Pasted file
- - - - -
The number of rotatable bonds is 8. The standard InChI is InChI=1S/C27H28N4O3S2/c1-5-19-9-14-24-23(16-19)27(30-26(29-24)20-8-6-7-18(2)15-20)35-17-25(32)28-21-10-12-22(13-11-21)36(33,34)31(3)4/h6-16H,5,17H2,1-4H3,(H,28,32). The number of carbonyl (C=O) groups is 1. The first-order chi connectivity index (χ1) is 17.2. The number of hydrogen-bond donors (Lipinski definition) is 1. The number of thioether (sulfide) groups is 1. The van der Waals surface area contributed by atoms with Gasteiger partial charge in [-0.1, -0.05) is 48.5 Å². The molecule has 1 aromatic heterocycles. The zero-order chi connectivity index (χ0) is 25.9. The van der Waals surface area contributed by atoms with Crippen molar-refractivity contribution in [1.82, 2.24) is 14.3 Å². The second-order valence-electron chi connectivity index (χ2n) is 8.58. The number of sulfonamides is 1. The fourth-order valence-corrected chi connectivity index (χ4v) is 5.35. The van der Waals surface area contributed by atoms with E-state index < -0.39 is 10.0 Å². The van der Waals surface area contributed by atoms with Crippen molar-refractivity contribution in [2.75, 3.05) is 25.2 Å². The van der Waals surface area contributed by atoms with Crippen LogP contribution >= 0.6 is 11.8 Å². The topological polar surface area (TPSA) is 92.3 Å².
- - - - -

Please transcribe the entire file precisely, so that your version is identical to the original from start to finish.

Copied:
The number of rotatable bonds is 8. The standard InChI is InChI=1S/C27H28N4O3S2/c1-5-19-9-14-24-23(16-19)27(30-26(29-24)20-8-6-7-18(2)15-20)35-17-25(32)28-21-10-12-22(13-11-21)36(33,34)31(3)4/h6-16H,5,17H2,1-4H3,(H,28,32). The number of carbonyl (C=O) groups is 1. The first-order chi connectivity index (χ1) is 17.2. The number of hydrogen-bond donors (Lipinski definition) is 1. The number of thioether (sulfide) groups is 1. The van der Waals surface area contributed by atoms with Gasteiger partial charge in [-0.1, -0.05) is 48.5 Å². The molecule has 1 aromatic heterocycles. The zero-order chi connectivity index (χ0) is 25.9. The van der Waals surface area contributed by atoms with Crippen molar-refractivity contribution in [1.82, 2.24) is 14.3 Å². The second-order valence-electron chi connectivity index (χ2n) is 8.58. The number of sulfonamides is 1. The fourth-order valence-corrected chi connectivity index (χ4v) is 5.35. The van der Waals surface area contributed by atoms with E-state index < -0.39 is 10.0 Å². The van der Waals surface area contributed by atoms with Crippen molar-refractivity contribution in [2.75, 3.05) is 25.2 Å². The van der Waals surface area contributed by atoms with Crippen LogP contribution >= 0.6 is 11.8 Å². The topological polar surface area (TPSA) is 92.3 Å².